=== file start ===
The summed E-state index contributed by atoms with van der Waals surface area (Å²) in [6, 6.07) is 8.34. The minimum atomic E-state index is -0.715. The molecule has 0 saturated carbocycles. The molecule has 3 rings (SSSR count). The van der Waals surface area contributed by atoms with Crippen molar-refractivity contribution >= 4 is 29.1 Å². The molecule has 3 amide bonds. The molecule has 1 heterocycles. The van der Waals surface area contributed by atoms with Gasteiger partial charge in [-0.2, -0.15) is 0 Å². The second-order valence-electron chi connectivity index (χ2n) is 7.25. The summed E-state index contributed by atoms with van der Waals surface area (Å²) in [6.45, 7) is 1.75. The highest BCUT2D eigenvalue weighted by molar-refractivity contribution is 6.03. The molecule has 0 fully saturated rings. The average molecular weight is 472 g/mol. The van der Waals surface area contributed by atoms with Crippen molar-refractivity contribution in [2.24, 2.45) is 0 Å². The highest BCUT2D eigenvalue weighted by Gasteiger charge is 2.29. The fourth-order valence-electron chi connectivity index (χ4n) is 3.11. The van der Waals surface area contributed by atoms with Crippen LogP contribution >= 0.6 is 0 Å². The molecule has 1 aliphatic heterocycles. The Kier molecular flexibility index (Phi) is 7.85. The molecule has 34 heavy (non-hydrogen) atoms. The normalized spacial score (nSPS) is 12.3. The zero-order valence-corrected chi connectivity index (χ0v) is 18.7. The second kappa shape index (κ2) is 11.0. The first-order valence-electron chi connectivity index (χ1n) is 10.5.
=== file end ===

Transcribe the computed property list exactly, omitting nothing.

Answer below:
The summed E-state index contributed by atoms with van der Waals surface area (Å²) in [6, 6.07) is 8.34. The minimum atomic E-state index is -0.715. The molecule has 0 saturated carbocycles. The molecule has 3 rings (SSSR count). The van der Waals surface area contributed by atoms with Crippen molar-refractivity contribution >= 4 is 29.1 Å². The molecule has 3 amide bonds. The molecule has 1 heterocycles. The van der Waals surface area contributed by atoms with Gasteiger partial charge in [-0.2, -0.15) is 0 Å². The second-order valence-electron chi connectivity index (χ2n) is 7.25. The summed E-state index contributed by atoms with van der Waals surface area (Å²) in [6.45, 7) is 1.75. The highest BCUT2D eigenvalue weighted by molar-refractivity contribution is 6.03. The molecule has 0 fully saturated rings. The average molecular weight is 472 g/mol. The van der Waals surface area contributed by atoms with Crippen molar-refractivity contribution in [2.24, 2.45) is 0 Å². The highest BCUT2D eigenvalue weighted by Gasteiger charge is 2.29. The fourth-order valence-electron chi connectivity index (χ4n) is 3.11. The van der Waals surface area contributed by atoms with Crippen LogP contribution >= 0.6 is 0 Å². The molecule has 1 aliphatic heterocycles. The Kier molecular flexibility index (Phi) is 7.85. The molecule has 34 heavy (non-hydrogen) atoms. The normalized spacial score (nSPS) is 12.3. The zero-order valence-corrected chi connectivity index (χ0v) is 18.7. The second kappa shape index (κ2) is 11.0. The first-order valence-electron chi connectivity index (χ1n) is 10.5.